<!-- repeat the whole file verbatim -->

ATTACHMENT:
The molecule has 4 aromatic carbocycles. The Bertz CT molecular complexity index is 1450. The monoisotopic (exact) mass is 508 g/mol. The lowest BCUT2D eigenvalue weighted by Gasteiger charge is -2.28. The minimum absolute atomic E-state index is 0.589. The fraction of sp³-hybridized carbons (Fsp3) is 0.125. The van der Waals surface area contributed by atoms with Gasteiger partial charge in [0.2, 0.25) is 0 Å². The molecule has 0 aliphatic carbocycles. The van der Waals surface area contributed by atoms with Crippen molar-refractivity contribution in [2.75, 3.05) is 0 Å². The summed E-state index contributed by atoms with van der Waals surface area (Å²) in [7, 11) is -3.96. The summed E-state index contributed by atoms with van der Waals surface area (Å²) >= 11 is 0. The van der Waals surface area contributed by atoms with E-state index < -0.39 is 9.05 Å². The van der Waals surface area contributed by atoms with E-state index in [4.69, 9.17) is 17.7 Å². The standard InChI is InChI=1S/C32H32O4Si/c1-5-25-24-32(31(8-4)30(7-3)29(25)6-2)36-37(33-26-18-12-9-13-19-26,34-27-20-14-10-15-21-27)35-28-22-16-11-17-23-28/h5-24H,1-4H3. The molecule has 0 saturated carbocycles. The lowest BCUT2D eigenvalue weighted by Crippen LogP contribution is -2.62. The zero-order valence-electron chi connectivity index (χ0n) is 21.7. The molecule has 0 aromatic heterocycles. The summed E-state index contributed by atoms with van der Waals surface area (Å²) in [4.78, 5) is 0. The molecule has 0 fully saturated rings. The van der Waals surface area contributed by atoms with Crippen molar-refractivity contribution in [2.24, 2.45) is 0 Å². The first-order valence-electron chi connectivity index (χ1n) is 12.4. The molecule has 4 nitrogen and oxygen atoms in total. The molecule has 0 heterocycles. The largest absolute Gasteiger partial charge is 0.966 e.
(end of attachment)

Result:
The molecule has 4 aromatic carbocycles. The Bertz CT molecular complexity index is 1450. The monoisotopic (exact) mass is 508 g/mol. The lowest BCUT2D eigenvalue weighted by Gasteiger charge is -2.28. The minimum absolute atomic E-state index is 0.589. The fraction of sp³-hybridized carbons (Fsp3) is 0.125. The van der Waals surface area contributed by atoms with Gasteiger partial charge in [0.2, 0.25) is 0 Å². The molecule has 0 aliphatic carbocycles. The van der Waals surface area contributed by atoms with Crippen molar-refractivity contribution in [2.75, 3.05) is 0 Å². The summed E-state index contributed by atoms with van der Waals surface area (Å²) in [7, 11) is -3.96. The summed E-state index contributed by atoms with van der Waals surface area (Å²) >= 11 is 0. The van der Waals surface area contributed by atoms with E-state index < -0.39 is 9.05 Å². The van der Waals surface area contributed by atoms with E-state index in [4.69, 9.17) is 17.7 Å². The standard InChI is InChI=1S/C32H32O4Si/c1-5-25-24-32(31(8-4)30(7-3)29(25)6-2)36-37(33-26-18-12-9-13-19-26,34-27-20-14-10-15-21-27)35-28-22-16-11-17-23-28/h5-24H,1-4H3. The molecule has 0 saturated carbocycles. The lowest BCUT2D eigenvalue weighted by Crippen LogP contribution is -2.62. The zero-order valence-electron chi connectivity index (χ0n) is 21.7. The molecule has 0 aromatic heterocycles. The summed E-state index contributed by atoms with van der Waals surface area (Å²) in [4.78, 5) is 0. The molecule has 0 fully saturated rings. The van der Waals surface area contributed by atoms with Crippen molar-refractivity contribution in [2.24, 2.45) is 0 Å². The first-order valence-electron chi connectivity index (χ1n) is 12.4. The molecule has 4 nitrogen and oxygen atoms in total. The molecule has 0 heterocycles. The largest absolute Gasteiger partial charge is 0.966 e.